Peter’s resistance far from being despicable is in fact truly commendable as far as a spiritual understanding of the passage goes. To give up old forms, to weigh our traditions in the balance of usefulness in the light of our purpose or reason for being will always involve a struggle. It will involve much soul searching, grief and the sense of loss will be in proportion to the strength of the attachment. It can bring confusion and a sense of disorientation. The statements of Peter express this – his first statement is literally;

“I am not perceiving what you are saying!”

far from being a lie, is in fact spiritually quite true – Peter now hasn’t a clue who Jesus is – everything he thought and attributed to Jesus, his famous confession “Thou art the Christ the Son of the living God” has very little meaning at this point. Prior to the Lord’s arrest Peter probably thought he knew very well who Jesus was. His two other statements of denial in the literal sense are also spiritually statements of truth.

The two statements are identical and read “I do not know the Man” but literally they read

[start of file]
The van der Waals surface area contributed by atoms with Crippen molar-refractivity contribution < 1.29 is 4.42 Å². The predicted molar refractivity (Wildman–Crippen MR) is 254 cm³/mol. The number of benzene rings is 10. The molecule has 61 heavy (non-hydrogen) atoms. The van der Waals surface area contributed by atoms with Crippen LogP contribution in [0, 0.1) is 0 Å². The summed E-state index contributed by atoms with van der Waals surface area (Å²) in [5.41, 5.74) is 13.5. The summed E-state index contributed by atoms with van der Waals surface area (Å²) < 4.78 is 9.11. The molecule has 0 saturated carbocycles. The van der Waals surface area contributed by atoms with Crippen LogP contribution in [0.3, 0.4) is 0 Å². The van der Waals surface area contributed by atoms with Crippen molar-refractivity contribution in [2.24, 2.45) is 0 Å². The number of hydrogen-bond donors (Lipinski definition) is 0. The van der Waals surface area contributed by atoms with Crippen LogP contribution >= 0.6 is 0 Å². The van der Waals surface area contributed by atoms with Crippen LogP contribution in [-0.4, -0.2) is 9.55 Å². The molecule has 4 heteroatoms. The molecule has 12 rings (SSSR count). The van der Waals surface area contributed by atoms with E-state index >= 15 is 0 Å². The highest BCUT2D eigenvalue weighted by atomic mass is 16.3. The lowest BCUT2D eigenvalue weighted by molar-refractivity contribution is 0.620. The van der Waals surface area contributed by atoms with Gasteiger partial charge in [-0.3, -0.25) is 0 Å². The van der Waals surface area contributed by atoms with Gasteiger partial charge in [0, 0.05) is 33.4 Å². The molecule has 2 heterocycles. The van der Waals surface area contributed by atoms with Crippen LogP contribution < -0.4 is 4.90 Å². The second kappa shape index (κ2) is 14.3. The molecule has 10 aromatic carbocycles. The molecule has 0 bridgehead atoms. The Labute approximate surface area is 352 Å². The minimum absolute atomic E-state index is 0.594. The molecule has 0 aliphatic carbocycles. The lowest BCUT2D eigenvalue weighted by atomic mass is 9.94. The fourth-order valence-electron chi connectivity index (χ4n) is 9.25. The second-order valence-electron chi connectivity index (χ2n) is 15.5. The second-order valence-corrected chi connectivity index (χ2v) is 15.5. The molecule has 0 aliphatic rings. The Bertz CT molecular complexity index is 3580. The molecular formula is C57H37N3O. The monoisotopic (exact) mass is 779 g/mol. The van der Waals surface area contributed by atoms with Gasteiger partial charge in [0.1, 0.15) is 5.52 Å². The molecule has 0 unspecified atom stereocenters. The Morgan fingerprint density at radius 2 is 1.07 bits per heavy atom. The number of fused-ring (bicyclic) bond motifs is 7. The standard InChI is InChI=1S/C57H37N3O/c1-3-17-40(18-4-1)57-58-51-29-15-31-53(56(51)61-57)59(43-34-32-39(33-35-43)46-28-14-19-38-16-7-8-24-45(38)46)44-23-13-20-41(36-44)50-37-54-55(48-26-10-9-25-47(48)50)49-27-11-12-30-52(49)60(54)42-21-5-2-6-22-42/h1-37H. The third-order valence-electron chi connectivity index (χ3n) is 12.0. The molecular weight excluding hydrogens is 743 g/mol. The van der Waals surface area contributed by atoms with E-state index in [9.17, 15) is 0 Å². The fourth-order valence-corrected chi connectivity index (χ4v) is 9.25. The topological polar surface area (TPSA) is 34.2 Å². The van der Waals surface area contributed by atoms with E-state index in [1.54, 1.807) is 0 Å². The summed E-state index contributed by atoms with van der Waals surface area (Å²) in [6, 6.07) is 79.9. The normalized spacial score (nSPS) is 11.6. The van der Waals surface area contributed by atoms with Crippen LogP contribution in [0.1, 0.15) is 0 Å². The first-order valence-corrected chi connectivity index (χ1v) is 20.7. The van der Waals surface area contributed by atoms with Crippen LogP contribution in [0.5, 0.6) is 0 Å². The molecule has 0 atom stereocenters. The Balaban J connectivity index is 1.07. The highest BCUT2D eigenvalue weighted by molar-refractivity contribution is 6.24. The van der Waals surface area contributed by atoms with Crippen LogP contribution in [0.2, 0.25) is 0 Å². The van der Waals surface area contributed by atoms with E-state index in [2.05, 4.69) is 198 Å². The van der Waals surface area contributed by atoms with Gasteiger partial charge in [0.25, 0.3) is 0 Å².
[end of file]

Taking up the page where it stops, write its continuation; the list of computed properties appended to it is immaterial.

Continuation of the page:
“I have not perceived the human!”

The Greek word for “man” in this statement is “anthropos” which literally means human.

“I have not perceived the Human” is a statement with powerful spiritual significance. For the Lord was yet to fully glorify His Human, something that would be accomplished through His death and resurrection. So the statement of Peter represents a statement of faith that releases Him finally from a purely natural idea of the Lord tied into his own goals and aspirations. The process is complete, Peter has disowned a sense of ownership over the things of the Lord and the Church, yes there is despair and grief as his sense of being is rocked to the core – but the scripture reads he came out, out from the house of Ciaiphas, out from the mixed motives that had brought him thus far and the result is a heart prepared to receive His Lord in His glorified Human a few days hence.

The lessons for us as a church are clear. We need to look at where our affections actually lie, to see if there are any elements of natural “ownership” over the things of the Lord that hinder our ability to reach out to others that they might have an encounter with the living God.

Amen.